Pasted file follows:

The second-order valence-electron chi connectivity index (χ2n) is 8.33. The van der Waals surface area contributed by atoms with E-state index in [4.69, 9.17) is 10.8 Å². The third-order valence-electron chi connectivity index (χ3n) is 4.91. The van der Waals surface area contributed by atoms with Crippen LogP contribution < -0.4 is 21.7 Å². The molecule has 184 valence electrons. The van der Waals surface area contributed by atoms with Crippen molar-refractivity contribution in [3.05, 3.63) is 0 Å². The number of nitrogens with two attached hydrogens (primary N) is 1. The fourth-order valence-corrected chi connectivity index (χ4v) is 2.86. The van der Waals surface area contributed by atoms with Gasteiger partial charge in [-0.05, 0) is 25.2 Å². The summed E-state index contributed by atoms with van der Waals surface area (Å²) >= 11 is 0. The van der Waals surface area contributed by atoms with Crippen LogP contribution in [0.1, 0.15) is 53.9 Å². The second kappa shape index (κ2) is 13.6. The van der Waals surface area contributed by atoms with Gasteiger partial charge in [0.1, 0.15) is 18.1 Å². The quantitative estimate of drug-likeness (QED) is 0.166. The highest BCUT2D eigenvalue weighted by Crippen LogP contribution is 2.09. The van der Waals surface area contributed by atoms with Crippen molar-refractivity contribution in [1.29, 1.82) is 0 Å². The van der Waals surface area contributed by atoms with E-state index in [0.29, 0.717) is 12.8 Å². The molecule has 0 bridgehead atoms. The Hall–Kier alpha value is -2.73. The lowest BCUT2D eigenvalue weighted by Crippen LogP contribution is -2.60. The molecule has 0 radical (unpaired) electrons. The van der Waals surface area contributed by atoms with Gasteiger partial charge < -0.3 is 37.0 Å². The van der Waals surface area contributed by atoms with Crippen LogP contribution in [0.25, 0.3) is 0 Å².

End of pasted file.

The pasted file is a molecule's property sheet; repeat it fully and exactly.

The second-order valence-electron chi connectivity index (χ2n) is 8.33. The van der Waals surface area contributed by atoms with E-state index in [4.69, 9.17) is 10.8 Å². The third-order valence-electron chi connectivity index (χ3n) is 4.91. The van der Waals surface area contributed by atoms with Crippen LogP contribution < -0.4 is 21.7 Å². The molecule has 184 valence electrons. The van der Waals surface area contributed by atoms with Crippen molar-refractivity contribution in [3.05, 3.63) is 0 Å². The number of nitrogens with two attached hydrogens (primary N) is 1. The fourth-order valence-corrected chi connectivity index (χ4v) is 2.86. The van der Waals surface area contributed by atoms with Gasteiger partial charge in [-0.05, 0) is 25.2 Å². The summed E-state index contributed by atoms with van der Waals surface area (Å²) >= 11 is 0. The van der Waals surface area contributed by atoms with Crippen LogP contribution in [0.1, 0.15) is 53.9 Å². The second kappa shape index (κ2) is 13.6. The van der Waals surface area contributed by atoms with Gasteiger partial charge in [0.1, 0.15) is 18.1 Å². The quantitative estimate of drug-likeness (QED) is 0.166. The highest BCUT2D eigenvalue weighted by Crippen LogP contribution is 2.09. The van der Waals surface area contributed by atoms with Crippen molar-refractivity contribution in [1.29, 1.82) is 0 Å². The van der Waals surface area contributed by atoms with E-state index in [0.29, 0.717) is 12.8 Å². The molecule has 0 bridgehead atoms. The Hall–Kier alpha value is -2.73. The lowest BCUT2D eigenvalue weighted by Crippen LogP contribution is -2.60. The molecule has 0 radical (unpaired) electrons. The van der Waals surface area contributed by atoms with Gasteiger partial charge < -0.3 is 37.0 Å². The van der Waals surface area contributed by atoms with Crippen LogP contribution in [0.25, 0.3) is 0 Å².